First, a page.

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Lap-Riding Unsafe for Infants on Planes

WebMD Health News

Nov. 5, 2001 -- When pediatric experts talk, people listen. But maybe not when it comes to airplane safety.

The American Academy of Pediatrics (AAP) is arguing against the current practice of allowing children under 2 years old to ride on the lap of an adult in a plane. They say that this is contrary to all restraint recommendations from the AAP, which places a high priority on safe transportation of children.

"The AAP believes that children should be afforded the same protection as other passengers and that restraint use in aircraft for children younger than 2 years should be mandatory during takeoff, landing, and conditions of turbulence, and should be recommended as much as feasible during flight as it is for all other passengers," says the AAP's committee on injury and poison prevention.

When the committee looked at airplane crashes from 1976 through 1979 in which some passengers had died and some had lived, they found that unrestrained infants in the U.S. were six times more likely to die compared with restrained adult passengers. When they looked at flights worldwide, the danger rose to almost 10 times as high.

And in a study comparing aircraft deaths from 1980 to 1990, head injuries were listed as the immediate cause in a third of children younger than 15 years. They suggest that restraints would clearly decrease the chance of head injury.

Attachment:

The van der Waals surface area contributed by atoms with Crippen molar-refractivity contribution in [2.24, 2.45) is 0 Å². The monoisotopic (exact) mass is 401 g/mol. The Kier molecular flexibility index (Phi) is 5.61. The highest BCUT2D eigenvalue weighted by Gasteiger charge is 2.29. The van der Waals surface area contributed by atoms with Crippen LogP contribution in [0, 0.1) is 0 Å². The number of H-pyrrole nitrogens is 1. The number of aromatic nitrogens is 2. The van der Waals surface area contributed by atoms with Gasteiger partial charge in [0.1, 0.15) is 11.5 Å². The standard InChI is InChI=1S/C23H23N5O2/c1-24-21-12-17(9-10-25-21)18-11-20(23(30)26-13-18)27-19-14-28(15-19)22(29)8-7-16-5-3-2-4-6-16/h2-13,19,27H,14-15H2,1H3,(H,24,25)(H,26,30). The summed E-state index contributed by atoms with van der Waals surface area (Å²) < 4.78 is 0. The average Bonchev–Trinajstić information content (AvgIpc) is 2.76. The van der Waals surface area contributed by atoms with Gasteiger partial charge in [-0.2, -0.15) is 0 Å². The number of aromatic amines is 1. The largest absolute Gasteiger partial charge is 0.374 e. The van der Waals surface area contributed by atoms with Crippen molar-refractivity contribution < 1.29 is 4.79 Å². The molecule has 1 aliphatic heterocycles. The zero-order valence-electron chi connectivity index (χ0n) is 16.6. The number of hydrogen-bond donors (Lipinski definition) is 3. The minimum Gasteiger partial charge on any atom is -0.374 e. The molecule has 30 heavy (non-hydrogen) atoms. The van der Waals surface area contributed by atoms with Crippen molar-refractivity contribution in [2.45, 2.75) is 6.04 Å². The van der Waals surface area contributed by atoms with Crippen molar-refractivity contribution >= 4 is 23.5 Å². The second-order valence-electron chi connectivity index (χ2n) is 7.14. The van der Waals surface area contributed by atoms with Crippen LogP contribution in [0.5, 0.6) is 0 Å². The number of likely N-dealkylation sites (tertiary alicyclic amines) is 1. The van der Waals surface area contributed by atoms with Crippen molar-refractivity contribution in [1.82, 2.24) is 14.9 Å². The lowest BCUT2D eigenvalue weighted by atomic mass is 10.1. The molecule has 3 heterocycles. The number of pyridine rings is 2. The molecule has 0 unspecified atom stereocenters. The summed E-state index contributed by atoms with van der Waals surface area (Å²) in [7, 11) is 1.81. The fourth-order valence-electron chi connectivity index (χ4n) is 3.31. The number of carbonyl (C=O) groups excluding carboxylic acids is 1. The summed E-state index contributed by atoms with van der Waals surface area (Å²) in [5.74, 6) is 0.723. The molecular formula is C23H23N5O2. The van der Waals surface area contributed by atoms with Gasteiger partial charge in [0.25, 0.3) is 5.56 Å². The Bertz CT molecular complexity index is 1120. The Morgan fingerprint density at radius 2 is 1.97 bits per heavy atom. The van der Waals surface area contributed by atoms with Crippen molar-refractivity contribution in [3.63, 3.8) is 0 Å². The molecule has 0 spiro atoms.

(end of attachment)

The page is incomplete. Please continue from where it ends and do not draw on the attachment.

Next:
New technology, however, is needed to fully protect youngsters under 3. The committee points out that testing has shown that aircraft seat belts alone do not adequately protect a child of this age. The Federal Aviation Administration's (FAA) Civil Aeromedical Institute is currently looking into development of a child safety seat specifically for use on airplanes.

AAP recommendations for restraining children on planes:

  • All children regardless of age should be restrained under the same requirements as adults.
  • All infants should be placed in a rear-facing child safety seat until they are 1 year old and weigh at least 20 pounds.
  • A forward-facing seat should be used for children 20-40 pounds. Larger children can use regular aircraft seat belts.

The AAP also offers the following tips to parents to help assure safe airplane travel:

  • When making your reservations, specify a window seat next to you in a nonexit row for the child safety seat.
  • Ask the airline whether the purchase of a seat is required to use a child safety seat and consider asking for the information in writing.
  • Ask about discounted fares and compare the benefits of various airlines.
  • If no discounted or free fare is available by any airline and it's not possible to purchase a ticket, select flights that are likely to have empty seats. You should inquire about the airline's policy regarding use of empty seats.
  • Remember that if traveling with a child safety seat, you can request assistance from the airlines between connecting flights.
  • Additional information on safe air travel for children is available from the FAA.

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